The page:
It appears that we are in the path of a Tropical Storm, possibly strengthening to a category 1 hurricane by the time it makes landfall tomorrow morning. I'm ashamed to admit this, but I'm excited. No, I don’t want anyone to die or for the storm to severely damage or flood anyone’s property, but I do admit that I like storms. My friend, Kelli, and I are always excited when we find out we may be getting bad weather, especially TS or hurricane type weather. I guess that makes us twisted individuals or something. I have a friend in Corpus that is the same way and we usually fight over whose turn it is to get a storm. (Houston/Galveston or Corpus Christi/Padre). It’s usually just us wanting a day or two off from work! Since I'm off for the summer that really doesn’t apply now, but I'm still excited so I guess I really am twisted.
I was in junior high in 1983 when Hurricane Alicia hit. I remember the heavy winds and stormy weather very well. It was exciting and scary. We lost power and ended up all playing games and huddling together waiting on it to blow over. We were without power for almost two weeks afterward and had to stay with my grandparents. Being without A/C in Houston (especially in August) is never fun.
In 2005, when Hurricane Rita was churning in the Gulf, the city personnel and media had the entire state of south Texas in a panic. Evacuations were mandatory in most places, voluntary in others. They were preparing us for storm surges and major flooding. People panicked and the majority of the population in the area decided it would be safer to evacuate, mandatory or not. Most people began leaving their homes two days before the storm was scheduled to hit land. She was going to be a category 5 and people were terrified.
It was a big deal and the city was basically shutting down. I didn’t get off work in time to leave with my family and my husband was required to stay for his job. Once my parents and siblings had left and were already on the road, I really didn’t want to take a road trip with the kids and dogs all alone. I ended up waiting around before deciding what to do before what I was seeing on the news helped make the decision for me. All roads and freeways leading out of town were like parking lots. It was complete chaos. People were running out of gas on the feeder roads, driving the wrong way on the freeways trying to get off and find somewhere to get food and gas, getting sick from the heat, running our of food and water in their vehicles, etc. I couldn’t believe what I was seeing on the news and wanted no part of it.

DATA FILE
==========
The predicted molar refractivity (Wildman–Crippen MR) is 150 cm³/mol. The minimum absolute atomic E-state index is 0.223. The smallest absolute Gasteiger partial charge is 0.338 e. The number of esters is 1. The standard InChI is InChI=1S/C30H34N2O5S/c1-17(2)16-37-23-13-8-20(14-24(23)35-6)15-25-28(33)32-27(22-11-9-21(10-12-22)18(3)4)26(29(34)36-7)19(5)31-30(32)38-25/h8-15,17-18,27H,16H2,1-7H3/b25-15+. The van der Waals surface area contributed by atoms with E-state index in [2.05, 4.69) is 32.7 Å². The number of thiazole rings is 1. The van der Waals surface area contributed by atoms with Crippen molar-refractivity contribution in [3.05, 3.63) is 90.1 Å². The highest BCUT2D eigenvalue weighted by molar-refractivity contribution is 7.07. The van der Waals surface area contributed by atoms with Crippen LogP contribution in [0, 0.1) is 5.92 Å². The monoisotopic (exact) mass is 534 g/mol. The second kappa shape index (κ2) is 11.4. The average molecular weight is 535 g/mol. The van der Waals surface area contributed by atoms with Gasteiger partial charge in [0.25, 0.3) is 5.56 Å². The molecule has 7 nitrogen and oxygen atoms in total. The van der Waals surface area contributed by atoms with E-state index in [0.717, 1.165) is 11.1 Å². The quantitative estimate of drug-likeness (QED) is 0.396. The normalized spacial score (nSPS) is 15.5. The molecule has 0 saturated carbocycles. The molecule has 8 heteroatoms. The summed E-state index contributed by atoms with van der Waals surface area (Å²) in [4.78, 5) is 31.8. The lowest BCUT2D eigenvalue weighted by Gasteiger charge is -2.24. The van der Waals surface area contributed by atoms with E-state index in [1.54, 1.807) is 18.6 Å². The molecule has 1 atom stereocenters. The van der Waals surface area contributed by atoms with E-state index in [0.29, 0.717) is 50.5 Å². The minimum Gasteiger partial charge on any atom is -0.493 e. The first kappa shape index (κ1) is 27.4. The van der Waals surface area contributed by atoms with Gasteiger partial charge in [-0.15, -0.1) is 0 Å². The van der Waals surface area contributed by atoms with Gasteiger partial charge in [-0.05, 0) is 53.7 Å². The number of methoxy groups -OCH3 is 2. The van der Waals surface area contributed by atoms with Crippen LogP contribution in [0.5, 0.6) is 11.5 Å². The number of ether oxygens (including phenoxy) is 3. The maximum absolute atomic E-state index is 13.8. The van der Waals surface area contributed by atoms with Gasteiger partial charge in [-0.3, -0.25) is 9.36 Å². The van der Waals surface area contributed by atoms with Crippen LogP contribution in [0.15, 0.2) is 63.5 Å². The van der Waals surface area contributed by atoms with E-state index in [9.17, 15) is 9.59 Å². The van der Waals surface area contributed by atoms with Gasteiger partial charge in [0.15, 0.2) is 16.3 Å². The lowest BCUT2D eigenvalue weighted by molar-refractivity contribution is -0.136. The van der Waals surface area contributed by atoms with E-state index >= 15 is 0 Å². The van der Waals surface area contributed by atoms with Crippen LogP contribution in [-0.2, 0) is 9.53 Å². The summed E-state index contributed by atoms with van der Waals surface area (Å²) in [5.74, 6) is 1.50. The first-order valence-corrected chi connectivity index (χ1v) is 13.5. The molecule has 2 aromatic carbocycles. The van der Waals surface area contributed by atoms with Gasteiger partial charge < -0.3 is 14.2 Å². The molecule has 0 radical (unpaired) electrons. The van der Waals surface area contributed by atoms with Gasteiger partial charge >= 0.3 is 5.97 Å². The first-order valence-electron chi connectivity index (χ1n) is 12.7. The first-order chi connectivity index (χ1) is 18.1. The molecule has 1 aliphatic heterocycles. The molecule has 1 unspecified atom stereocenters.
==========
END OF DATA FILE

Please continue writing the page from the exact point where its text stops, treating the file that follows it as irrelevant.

It took my family, who were all driving in a caravan with a travel trailer and RV over 24 hours to get to my grandma’s house, which is typically a 3.5-hour drive. It was a nightmare.
The kids were upset with us for deciding that we would stay here. They wanted to be with their cousins on what they thought would be an awesome and exciting road trip/adventure. Plus, they thought we were basically setting them up for sure death. I saw the news and was in constant communication with my family. I knew it was no adventure that I wanted any part of. Funny note: (sorry, Mom) my mom actually had to squat in a parking lot to go potty. There was no other option for her at the time. That was huge and probably a first for her. I was so proud! I never knew she had it in her.
We were prepared to go to work (the police station) with my husband if things got too bad here. The building is old and tough and safer than our modest home. I took all of our pictures and home videos and stacked them up high in the house in case of flooding and we waited for the storm of the century.